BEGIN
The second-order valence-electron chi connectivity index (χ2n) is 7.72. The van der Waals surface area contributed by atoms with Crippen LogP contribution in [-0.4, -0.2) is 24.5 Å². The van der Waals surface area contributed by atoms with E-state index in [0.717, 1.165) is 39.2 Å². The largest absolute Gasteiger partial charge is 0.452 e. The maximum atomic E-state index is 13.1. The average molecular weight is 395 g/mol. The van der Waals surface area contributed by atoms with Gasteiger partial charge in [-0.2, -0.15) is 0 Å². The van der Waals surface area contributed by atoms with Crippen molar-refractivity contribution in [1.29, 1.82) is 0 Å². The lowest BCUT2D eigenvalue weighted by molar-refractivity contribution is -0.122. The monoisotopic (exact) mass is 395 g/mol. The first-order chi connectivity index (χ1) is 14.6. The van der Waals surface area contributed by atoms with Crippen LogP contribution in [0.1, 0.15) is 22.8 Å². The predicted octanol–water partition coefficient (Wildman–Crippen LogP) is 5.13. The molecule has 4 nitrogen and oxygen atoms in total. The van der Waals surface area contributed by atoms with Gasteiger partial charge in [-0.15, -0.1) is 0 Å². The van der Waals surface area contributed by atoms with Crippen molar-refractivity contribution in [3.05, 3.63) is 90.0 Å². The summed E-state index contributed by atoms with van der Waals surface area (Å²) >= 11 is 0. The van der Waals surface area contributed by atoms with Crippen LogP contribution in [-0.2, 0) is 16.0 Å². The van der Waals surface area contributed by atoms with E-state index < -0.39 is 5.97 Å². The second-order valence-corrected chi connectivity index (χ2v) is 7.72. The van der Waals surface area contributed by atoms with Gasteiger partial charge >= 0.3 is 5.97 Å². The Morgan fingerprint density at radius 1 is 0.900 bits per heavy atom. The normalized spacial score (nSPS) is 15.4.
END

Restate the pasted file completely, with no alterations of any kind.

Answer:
The second-order valence-electron chi connectivity index (χ2n) is 7.72. The van der Waals surface area contributed by atoms with Crippen LogP contribution in [-0.4, -0.2) is 24.5 Å². The van der Waals surface area contributed by atoms with E-state index in [0.717, 1.165) is 39.2 Å². The largest absolute Gasteiger partial charge is 0.452 e. The maximum atomic E-state index is 13.1. The average molecular weight is 395 g/mol. The van der Waals surface area contributed by atoms with Gasteiger partial charge in [-0.2, -0.15) is 0 Å². The van der Waals surface area contributed by atoms with Crippen molar-refractivity contribution in [1.29, 1.82) is 0 Å². The lowest BCUT2D eigenvalue weighted by molar-refractivity contribution is -0.122. The monoisotopic (exact) mass is 395 g/mol. The first-order chi connectivity index (χ1) is 14.6. The van der Waals surface area contributed by atoms with Crippen LogP contribution in [0.1, 0.15) is 22.8 Å². The predicted octanol–water partition coefficient (Wildman–Crippen LogP) is 5.13. The molecule has 4 nitrogen and oxygen atoms in total. The van der Waals surface area contributed by atoms with Gasteiger partial charge in [-0.15, -0.1) is 0 Å². The van der Waals surface area contributed by atoms with Crippen molar-refractivity contribution in [3.05, 3.63) is 90.0 Å². The summed E-state index contributed by atoms with van der Waals surface area (Å²) >= 11 is 0. The van der Waals surface area contributed by atoms with Crippen LogP contribution in [-0.2, 0) is 16.0 Å². The van der Waals surface area contributed by atoms with E-state index < -0.39 is 5.97 Å². The second-order valence-corrected chi connectivity index (χ2v) is 7.72. The van der Waals surface area contributed by atoms with Gasteiger partial charge >= 0.3 is 5.97 Å². The Morgan fingerprint density at radius 1 is 0.900 bits per heavy atom. The normalized spacial score (nSPS) is 15.4.